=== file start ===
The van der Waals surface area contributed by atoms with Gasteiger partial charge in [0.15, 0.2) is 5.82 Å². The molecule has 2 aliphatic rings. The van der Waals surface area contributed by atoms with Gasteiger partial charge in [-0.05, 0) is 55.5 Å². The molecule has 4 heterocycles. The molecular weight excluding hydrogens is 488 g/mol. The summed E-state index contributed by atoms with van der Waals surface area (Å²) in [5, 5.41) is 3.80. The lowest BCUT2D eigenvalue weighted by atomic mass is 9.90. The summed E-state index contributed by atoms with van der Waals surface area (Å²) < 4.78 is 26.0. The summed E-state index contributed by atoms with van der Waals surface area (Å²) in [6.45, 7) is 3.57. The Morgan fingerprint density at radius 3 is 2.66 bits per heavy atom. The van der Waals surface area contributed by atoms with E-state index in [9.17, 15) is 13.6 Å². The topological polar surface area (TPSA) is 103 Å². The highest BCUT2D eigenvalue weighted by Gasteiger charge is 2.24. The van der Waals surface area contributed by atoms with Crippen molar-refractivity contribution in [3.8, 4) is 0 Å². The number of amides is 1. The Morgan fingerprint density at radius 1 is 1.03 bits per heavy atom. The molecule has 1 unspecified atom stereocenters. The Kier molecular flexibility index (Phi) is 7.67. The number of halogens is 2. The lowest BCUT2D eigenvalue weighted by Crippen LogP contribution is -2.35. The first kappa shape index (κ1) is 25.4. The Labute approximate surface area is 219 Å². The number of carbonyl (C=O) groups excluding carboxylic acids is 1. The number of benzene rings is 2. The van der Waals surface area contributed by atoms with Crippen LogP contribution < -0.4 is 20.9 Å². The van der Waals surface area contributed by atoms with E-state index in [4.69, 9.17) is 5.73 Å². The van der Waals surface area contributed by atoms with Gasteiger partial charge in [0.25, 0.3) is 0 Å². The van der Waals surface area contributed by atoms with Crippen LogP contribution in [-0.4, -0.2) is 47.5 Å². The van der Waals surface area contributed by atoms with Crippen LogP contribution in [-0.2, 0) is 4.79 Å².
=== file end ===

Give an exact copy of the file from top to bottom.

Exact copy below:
The van der Waals surface area contributed by atoms with Gasteiger partial charge in [0.15, 0.2) is 5.82 Å². The molecule has 2 aliphatic rings. The van der Waals surface area contributed by atoms with Gasteiger partial charge in [-0.05, 0) is 55.5 Å². The molecule has 4 heterocycles. The molecular weight excluding hydrogens is 488 g/mol. The summed E-state index contributed by atoms with van der Waals surface area (Å²) in [5, 5.41) is 3.80. The lowest BCUT2D eigenvalue weighted by atomic mass is 9.90. The summed E-state index contributed by atoms with van der Waals surface area (Å²) < 4.78 is 26.0. The summed E-state index contributed by atoms with van der Waals surface area (Å²) in [6.45, 7) is 3.57. The Morgan fingerprint density at radius 3 is 2.66 bits per heavy atom. The van der Waals surface area contributed by atoms with E-state index in [9.17, 15) is 13.6 Å². The topological polar surface area (TPSA) is 103 Å². The highest BCUT2D eigenvalue weighted by Gasteiger charge is 2.24. The van der Waals surface area contributed by atoms with Crippen molar-refractivity contribution in [3.8, 4) is 0 Å². The number of amides is 1. The Morgan fingerprint density at radius 1 is 1.03 bits per heavy atom. The molecule has 1 unspecified atom stereocenters. The Kier molecular flexibility index (Phi) is 7.67. The number of halogens is 2. The lowest BCUT2D eigenvalue weighted by Crippen LogP contribution is -2.35. The first kappa shape index (κ1) is 25.4. The Labute approximate surface area is 219 Å². The number of carbonyl (C=O) groups excluding carboxylic acids is 1. The number of benzene rings is 2. The van der Waals surface area contributed by atoms with Crippen LogP contribution < -0.4 is 20.9 Å². The van der Waals surface area contributed by atoms with E-state index in [4.69, 9.17) is 5.73 Å². The van der Waals surface area contributed by atoms with Gasteiger partial charge in [0.25, 0.3) is 0 Å². The van der Waals surface area contributed by atoms with Crippen LogP contribution in [-0.4, -0.2) is 47.5 Å². The van der Waals surface area contributed by atoms with Crippen LogP contribution in [-0.2, 0) is 4.79 Å².